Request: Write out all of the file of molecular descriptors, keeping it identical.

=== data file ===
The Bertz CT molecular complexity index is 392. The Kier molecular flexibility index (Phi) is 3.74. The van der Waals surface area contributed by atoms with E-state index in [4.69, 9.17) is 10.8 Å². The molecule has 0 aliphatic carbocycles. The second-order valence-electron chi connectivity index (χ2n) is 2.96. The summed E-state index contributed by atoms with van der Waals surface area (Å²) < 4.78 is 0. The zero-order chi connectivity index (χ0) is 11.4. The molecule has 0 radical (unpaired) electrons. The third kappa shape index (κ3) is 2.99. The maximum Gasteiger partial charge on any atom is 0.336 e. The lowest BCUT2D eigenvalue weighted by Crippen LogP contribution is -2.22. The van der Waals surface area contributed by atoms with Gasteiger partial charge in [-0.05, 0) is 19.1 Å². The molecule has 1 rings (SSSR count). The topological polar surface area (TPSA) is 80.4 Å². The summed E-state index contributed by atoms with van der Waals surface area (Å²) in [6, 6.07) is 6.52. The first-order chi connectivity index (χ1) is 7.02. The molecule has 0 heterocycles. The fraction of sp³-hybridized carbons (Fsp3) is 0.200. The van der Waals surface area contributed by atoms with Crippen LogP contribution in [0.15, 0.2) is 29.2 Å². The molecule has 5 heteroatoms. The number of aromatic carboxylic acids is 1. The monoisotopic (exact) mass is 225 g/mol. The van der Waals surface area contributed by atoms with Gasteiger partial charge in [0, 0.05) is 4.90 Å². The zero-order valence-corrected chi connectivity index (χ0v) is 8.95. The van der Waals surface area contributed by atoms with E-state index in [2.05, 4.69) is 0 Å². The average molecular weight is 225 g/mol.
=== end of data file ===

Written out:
The Bertz CT molecular complexity index is 392. The Kier molecular flexibility index (Phi) is 3.74. The van der Waals surface area contributed by atoms with E-state index in [4.69, 9.17) is 10.8 Å². The molecule has 0 aliphatic carbocycles. The second-order valence-electron chi connectivity index (χ2n) is 2.96. The summed E-state index contributed by atoms with van der Waals surface area (Å²) < 4.78 is 0. The zero-order chi connectivity index (χ0) is 11.4. The molecule has 0 radical (unpaired) electrons. The third kappa shape index (κ3) is 2.99. The maximum Gasteiger partial charge on any atom is 0.336 e. The lowest BCUT2D eigenvalue weighted by Crippen LogP contribution is -2.22. The van der Waals surface area contributed by atoms with Gasteiger partial charge in [-0.05, 0) is 19.1 Å². The molecule has 1 rings (SSSR count). The topological polar surface area (TPSA) is 80.4 Å². The summed E-state index contributed by atoms with van der Waals surface area (Å²) in [6, 6.07) is 6.52. The first-order chi connectivity index (χ1) is 7.02. The molecule has 0 heterocycles. The fraction of sp³-hybridized carbons (Fsp3) is 0.200. The van der Waals surface area contributed by atoms with Crippen LogP contribution in [0.15, 0.2) is 29.2 Å². The molecule has 5 heteroatoms. The number of aromatic carboxylic acids is 1. The monoisotopic (exact) mass is 225 g/mol. The van der Waals surface area contributed by atoms with Gasteiger partial charge in [0, 0.05) is 4.90 Å². The zero-order valence-corrected chi connectivity index (χ0v) is 8.95. The van der Waals surface area contributed by atoms with E-state index in [2.05, 4.69) is 0 Å². The average molecular weight is 225 g/mol.